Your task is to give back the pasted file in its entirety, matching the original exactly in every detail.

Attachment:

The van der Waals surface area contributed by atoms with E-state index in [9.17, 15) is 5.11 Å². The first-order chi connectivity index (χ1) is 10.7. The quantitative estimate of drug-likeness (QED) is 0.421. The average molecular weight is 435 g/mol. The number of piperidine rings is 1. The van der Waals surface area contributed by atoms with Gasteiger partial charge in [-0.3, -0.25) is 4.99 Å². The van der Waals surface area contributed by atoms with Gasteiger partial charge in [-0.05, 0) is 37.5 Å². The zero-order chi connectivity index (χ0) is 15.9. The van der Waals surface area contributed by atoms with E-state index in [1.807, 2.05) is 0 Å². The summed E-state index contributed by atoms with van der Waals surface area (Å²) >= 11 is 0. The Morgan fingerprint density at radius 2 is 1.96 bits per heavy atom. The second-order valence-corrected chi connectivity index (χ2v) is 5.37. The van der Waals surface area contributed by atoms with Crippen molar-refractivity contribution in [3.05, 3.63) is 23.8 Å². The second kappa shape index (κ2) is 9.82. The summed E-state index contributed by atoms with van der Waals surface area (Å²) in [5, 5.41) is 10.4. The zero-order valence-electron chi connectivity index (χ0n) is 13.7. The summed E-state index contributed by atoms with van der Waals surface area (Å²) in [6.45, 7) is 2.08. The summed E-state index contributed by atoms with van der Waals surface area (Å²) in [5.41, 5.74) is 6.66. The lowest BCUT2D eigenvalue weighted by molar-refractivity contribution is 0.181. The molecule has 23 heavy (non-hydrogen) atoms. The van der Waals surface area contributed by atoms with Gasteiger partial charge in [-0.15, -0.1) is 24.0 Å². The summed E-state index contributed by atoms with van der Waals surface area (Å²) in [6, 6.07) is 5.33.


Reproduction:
The van der Waals surface area contributed by atoms with E-state index in [9.17, 15) is 5.11 Å². The first-order chi connectivity index (χ1) is 10.7. The quantitative estimate of drug-likeness (QED) is 0.421. The average molecular weight is 435 g/mol. The number of piperidine rings is 1. The van der Waals surface area contributed by atoms with Gasteiger partial charge in [-0.3, -0.25) is 4.99 Å². The van der Waals surface area contributed by atoms with Gasteiger partial charge in [-0.05, 0) is 37.5 Å². The zero-order chi connectivity index (χ0) is 15.9. The van der Waals surface area contributed by atoms with E-state index in [1.807, 2.05) is 0 Å². The summed E-state index contributed by atoms with van der Waals surface area (Å²) >= 11 is 0. The Morgan fingerprint density at radius 2 is 1.96 bits per heavy atom. The second-order valence-corrected chi connectivity index (χ2v) is 5.37. The van der Waals surface area contributed by atoms with Crippen molar-refractivity contribution in [3.05, 3.63) is 23.8 Å². The second kappa shape index (κ2) is 9.82. The summed E-state index contributed by atoms with van der Waals surface area (Å²) in [5, 5.41) is 10.4. The zero-order valence-electron chi connectivity index (χ0n) is 13.7. The summed E-state index contributed by atoms with van der Waals surface area (Å²) in [6.45, 7) is 2.08. The summed E-state index contributed by atoms with van der Waals surface area (Å²) in [5.41, 5.74) is 6.66. The lowest BCUT2D eigenvalue weighted by molar-refractivity contribution is 0.181. The molecule has 23 heavy (non-hydrogen) atoms. The van der Waals surface area contributed by atoms with Gasteiger partial charge in [-0.15, -0.1) is 24.0 Å². The summed E-state index contributed by atoms with van der Waals surface area (Å²) in [6, 6.07) is 5.33.